The pistachio has a long and interesting history. Native to the Middle East, pistachios are one of the oldest flowering nut trees. Recent archaeological evidence suggests that humans were enjoying them as early as 7,000 B.C.
Flourishing in hot climates, pistachios spread from the Middle East to the Mediterranean.
Legend has it that the Queen of Sheba decreed pistachios an exclusively royal food, going so far as to forbid commoners from growing the nut for personal use.
Nebuchadnezzar, the ancient king of Babylon, had pistachio trees planted in his fabled hanging gardens.
And in the first century A.D., the Emperor Vitellius debuted this prized nut in his capital city of Rome.
According to Muslim legend, the pistachio nut was one of the foods brought to Earth by Adam.
The name “pistachio” probably derives from the word pistak in the ancient Persian language, Avestan.
Pistachio nuts are mentioned in the Bible as precious gifts carried from Canaan to Egypt by the sons of Jacob.
The war which erupted in 2011 meant that the population had to flee their houses and the region of Kobane was not exempt from this mass exodus, when in 2014 DAESH [ISIS] besieged the city and surrounding villages. The people left their houses and the Kurdish People’s Defence Units and Women’s Defence Units defended the city through a heroic resistance and finally defeated DAESH in January 2015.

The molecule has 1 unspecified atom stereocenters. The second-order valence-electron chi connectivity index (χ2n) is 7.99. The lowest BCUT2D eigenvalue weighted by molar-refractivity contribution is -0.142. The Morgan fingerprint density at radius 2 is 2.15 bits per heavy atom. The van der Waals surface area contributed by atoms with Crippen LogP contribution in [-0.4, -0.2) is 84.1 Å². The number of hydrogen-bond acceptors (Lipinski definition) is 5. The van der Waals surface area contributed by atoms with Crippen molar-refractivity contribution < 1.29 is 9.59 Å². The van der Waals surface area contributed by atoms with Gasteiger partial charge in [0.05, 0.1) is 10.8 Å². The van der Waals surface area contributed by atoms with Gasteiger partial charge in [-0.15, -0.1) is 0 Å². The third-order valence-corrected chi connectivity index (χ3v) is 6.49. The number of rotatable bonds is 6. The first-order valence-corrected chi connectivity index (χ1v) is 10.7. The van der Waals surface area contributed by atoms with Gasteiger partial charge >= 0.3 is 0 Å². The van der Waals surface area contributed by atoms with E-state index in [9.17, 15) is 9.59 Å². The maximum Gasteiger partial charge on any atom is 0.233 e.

People returned to the city in ruins and made huge efforts to rebuild it while at the same time trying to recover the agriculture production.
These regions, in fact, live mostly of agriculture and husbandry.
Pistachio trees have suffered a lot in Kobane as they were not looked after. But for the past year and a half production has been retaken.
ANF visited some of the newly harvested pistachio fields. Proudly one of the farmer looking after the fields tells of the quality and flavour of these ancient nuts. When it is completely ripe – he explains – the pistachios are at least 2 centimetres.
There are several pistachio gardens now in Kobane and surrounding villages. Use and distribution are determined by producers’ co-operatives.
Harvest can vary from 10 to 20 or even 50 kilograms per tree. As for the rotation, it is possible that some of the strong and old trees produce each year. But, explains the farmer, part of the 20,000 trees in these fields (around 8,000) will produce this year while the rest will give nuts next year.
Proudly the farmer explained that they only use organic fertiliser. And this despite the difficulties in finding good fertilisers, because of the war. Farmers collect the fruits by hand.
The Economic Commission of the Autonomous Administration has entrusted a quarter of the trees to the co-operatives of poor families in the villages. Currently there are about 60 workers. The number of producers per co-operative would be around 10.
The farmer explained that before the war, the pistachios were sold almost entirely to the regime and usually at a very low price. Now the Autonomous Administration is trying to start new projects and new co-operatives, not just for production and consume inside the region and the Northern Syria Federation, but possibly also abroad.
“Our pistachios” – said the farmer – “have a different, sweeter taste compared with those coming from Iran, for example”.